Director Tom McCarthy (The Station Agent, Win Win) mounts an impressive comeback following his colossal stumble with last year’s Adam Sandler vehicle The Cobbler, an ensemble-driven drama about a delicate subject that’s handled with grace and sensitivity, even if McCarthy’s work behind the camera is probably the package’s weakest link.
In early 2001, The Boston Globe’s special investigative unit known as Spotlight gets wind of a sexual abuse scandal within the Catholic Church, as well as a systematic series of cover-ups. Led by steely journalist Walter “Robby” Robinson (Michael Keaton), the team seeks to dig deep into the truth, find out how far the abuse and corruption goes, and publish when the time is right.
A top-drawer journalistic drama that’s earned apt comparisons to All the President’s Men, Spotlight broaches an unpleasant if fascinating subject with a refreshing matter-of-factness, neither lingering sensationally on the accounts of abuse nor shying away from them. The real treat here is simply in observing reporters at the top of their game doing great work, and revealing one shocking revelation after another to the audience.
Now, in fairness, these reveals won’t be that jaw-dropping to many, simply because it’s not exactly a secret these days, and documentaries like Deliver Us from Evil and Mea Maxima Culpa have done a far better, more comprehensive job of detailing the abuse than this film does. That said, Spotlight is braced exceedingly well between expose and fly-on-the-wall drama, providing an engrossing account of the brand of gritty, patient journalism that’s becoming increasingly less relevant with each passing day.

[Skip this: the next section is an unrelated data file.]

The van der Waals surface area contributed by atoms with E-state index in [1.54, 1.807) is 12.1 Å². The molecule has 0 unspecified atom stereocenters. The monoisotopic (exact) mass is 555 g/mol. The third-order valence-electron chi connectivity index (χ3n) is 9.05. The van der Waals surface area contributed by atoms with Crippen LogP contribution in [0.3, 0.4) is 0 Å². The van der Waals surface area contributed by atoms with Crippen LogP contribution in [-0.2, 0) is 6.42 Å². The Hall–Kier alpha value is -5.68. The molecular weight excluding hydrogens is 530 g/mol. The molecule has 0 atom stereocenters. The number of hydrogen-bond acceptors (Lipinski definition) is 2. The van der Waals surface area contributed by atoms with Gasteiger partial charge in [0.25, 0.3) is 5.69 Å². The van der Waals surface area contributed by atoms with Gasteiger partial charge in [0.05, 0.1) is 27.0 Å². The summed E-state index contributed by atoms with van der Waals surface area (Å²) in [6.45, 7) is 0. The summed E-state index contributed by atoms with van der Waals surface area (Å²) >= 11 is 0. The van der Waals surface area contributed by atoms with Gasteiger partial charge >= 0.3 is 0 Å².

If the film has any one major weakness, it’s McCarthy’s direction (which, inexplicably, is being touted for Oscar consideration at present). It’s probably best described as “workmanlike”, for though flashy crane shots would almost certainly feel inappropriate here, the shot selections are nevertheless rather uninspired, and it often gives the film the feel of an extremely good Law and Order: SVU episode. It hardly sinks things, though this, combined with Howard Shore’s similarly pat score, does knock a few points off the total.
Still, in its bones this is a thoroughly gripping, superbly acted film, serving up one of the most committed ensembles of the year, with Keaton, Mark Ruffalo, Stanley Tucci and Liev Schreiber rising to the top. It’s a solid if fairly unadventurous Best Picture winner if the Academy opts for it (which it currently seems like they will) following on from Birdman, but on its own merits, Spotlight is a film that will hopefully further crowbar open the public discourse about how the Catholic Church deals with abusive clergy.
Spotlight is in US cinemas now and UK cinemas January 29th